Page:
By Sean Coughlan BBC News Magazine
As England cricketer Andrew Flintoff has found, a father's decision not to be at his child's birth raises eyebrows nowadays. But times have changed so much, midwives now worry about all a mother's friends and family turning up as well.
"There are people who seem to be treating births as a consumer experience," says Billie Hunter, Professor of Midwifery at the University of Wales, Swansea.
Rather than asking about whether the expectant dad should be at the birth, Professor Hunter is now more worried about the line-up of other relations and supportive friends wanting to be in the delivery room.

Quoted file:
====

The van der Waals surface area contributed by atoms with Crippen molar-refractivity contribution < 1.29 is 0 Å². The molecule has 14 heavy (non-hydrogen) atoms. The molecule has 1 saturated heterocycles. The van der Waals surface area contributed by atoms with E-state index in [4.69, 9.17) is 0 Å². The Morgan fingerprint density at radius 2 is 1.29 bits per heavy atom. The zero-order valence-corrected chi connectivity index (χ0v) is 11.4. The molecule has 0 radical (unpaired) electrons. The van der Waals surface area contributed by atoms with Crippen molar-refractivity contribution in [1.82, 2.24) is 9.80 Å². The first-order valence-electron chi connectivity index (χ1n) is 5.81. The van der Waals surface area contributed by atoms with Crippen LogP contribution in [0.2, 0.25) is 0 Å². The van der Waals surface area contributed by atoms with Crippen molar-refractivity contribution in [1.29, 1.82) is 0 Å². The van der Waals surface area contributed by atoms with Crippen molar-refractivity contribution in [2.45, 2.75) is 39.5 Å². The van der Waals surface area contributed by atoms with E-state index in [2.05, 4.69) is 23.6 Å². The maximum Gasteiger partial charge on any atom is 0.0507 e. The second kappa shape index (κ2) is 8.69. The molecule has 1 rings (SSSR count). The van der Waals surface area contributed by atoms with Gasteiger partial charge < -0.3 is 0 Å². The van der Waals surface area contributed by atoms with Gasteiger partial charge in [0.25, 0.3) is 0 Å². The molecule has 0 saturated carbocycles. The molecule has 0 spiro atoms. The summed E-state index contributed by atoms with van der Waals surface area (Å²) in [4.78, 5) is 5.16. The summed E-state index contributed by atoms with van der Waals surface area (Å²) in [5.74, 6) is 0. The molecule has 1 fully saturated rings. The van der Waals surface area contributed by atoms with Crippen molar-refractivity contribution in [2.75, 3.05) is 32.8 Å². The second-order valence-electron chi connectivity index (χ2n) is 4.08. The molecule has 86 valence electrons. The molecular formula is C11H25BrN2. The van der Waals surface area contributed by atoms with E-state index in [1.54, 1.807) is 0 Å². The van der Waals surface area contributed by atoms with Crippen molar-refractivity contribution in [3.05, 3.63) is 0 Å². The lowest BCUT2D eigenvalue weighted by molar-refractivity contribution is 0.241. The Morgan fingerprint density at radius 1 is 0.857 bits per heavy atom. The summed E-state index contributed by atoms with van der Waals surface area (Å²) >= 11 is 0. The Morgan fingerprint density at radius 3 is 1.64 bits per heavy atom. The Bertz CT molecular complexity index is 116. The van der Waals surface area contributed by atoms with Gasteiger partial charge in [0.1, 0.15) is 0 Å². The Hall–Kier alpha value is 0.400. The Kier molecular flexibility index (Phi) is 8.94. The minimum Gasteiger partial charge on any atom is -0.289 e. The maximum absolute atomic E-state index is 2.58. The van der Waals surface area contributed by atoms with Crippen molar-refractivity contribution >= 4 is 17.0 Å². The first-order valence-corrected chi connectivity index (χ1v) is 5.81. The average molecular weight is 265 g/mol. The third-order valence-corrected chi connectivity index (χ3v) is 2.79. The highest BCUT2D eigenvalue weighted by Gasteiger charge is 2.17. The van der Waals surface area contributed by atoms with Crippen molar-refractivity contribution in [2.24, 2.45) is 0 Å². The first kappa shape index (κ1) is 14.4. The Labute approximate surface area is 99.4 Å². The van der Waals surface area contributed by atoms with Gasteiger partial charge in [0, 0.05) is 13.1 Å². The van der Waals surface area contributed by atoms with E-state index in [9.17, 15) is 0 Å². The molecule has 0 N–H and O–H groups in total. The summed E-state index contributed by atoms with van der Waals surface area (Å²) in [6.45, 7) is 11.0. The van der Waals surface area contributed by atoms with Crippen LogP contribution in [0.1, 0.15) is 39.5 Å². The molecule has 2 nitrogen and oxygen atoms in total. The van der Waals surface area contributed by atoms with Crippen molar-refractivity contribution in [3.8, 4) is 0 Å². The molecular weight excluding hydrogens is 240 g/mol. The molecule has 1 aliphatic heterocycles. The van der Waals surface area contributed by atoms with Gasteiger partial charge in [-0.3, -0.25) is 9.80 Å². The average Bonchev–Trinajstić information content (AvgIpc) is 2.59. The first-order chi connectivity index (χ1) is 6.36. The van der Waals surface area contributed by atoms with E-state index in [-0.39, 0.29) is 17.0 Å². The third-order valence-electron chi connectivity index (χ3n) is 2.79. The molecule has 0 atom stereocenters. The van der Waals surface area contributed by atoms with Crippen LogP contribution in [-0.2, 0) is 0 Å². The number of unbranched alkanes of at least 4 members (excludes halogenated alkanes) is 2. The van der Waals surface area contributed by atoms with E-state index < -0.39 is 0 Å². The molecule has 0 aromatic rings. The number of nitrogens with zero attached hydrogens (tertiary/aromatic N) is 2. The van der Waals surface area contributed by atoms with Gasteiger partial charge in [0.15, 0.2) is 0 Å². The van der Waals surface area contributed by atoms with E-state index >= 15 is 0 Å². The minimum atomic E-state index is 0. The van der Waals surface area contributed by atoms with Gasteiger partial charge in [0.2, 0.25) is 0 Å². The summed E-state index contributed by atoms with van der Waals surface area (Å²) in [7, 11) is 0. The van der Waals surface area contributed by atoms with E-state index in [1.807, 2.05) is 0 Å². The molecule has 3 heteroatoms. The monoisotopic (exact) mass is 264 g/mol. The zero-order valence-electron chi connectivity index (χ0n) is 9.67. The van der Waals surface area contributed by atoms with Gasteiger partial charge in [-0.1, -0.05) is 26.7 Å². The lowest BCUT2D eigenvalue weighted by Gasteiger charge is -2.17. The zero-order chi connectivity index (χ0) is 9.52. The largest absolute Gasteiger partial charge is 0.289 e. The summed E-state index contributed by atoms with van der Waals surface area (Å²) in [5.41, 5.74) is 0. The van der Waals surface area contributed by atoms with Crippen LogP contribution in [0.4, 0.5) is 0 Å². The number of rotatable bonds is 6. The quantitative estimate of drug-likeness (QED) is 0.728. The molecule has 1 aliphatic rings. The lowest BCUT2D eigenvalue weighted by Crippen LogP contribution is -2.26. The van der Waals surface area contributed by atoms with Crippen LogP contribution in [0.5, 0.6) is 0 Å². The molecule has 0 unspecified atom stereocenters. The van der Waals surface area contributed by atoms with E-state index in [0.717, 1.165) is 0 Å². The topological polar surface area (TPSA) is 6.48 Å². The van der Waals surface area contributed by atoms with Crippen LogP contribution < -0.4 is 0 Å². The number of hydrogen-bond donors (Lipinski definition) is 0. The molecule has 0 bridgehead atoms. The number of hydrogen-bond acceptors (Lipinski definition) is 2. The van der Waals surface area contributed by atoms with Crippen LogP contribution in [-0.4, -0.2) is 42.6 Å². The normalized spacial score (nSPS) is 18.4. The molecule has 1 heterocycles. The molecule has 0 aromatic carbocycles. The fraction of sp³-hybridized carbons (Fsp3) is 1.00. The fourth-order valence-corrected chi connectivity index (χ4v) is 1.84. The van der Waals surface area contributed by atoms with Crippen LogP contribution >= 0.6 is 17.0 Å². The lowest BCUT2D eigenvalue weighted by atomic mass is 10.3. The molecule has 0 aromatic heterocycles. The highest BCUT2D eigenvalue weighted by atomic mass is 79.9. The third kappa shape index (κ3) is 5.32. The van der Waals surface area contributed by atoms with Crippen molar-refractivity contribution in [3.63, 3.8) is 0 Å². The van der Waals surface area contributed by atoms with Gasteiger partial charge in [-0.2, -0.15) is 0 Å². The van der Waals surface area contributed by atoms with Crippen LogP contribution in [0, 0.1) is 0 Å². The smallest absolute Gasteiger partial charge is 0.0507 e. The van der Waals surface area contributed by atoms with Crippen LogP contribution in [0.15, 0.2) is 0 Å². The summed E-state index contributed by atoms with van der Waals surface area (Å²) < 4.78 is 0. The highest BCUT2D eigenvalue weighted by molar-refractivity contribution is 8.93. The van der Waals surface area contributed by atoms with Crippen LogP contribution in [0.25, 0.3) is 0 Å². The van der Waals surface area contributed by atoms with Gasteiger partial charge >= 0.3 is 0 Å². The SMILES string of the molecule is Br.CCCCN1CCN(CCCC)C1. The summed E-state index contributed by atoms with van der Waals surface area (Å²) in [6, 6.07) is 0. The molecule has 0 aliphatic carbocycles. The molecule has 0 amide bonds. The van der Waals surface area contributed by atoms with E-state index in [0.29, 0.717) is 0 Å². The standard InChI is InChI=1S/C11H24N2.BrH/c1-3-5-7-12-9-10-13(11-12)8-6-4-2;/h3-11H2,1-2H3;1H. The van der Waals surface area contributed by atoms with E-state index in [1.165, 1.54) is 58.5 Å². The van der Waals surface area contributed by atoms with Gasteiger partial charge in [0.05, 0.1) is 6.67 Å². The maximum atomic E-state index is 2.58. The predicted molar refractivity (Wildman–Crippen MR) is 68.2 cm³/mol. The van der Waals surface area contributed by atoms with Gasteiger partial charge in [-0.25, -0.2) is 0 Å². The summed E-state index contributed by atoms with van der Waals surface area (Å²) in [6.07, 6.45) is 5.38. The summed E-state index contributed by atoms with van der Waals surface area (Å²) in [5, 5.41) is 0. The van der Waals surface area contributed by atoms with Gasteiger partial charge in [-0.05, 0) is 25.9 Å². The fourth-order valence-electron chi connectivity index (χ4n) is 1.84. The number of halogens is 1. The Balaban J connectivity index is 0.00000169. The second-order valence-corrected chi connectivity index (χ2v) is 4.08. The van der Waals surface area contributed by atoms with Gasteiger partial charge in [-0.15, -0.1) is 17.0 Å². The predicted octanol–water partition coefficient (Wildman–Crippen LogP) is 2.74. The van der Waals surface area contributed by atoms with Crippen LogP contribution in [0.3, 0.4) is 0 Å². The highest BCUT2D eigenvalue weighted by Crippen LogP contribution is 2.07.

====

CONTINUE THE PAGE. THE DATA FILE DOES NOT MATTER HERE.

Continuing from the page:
"The creeping number of people at births is a worrying trend. It should be very intimate - women need to be able to relax," she says.
"It almost seems that 'seeing a birth' has become one of those 101 things to do before you die. The reason for being there should be to support the woman - not to view the birth."Original article with pictures
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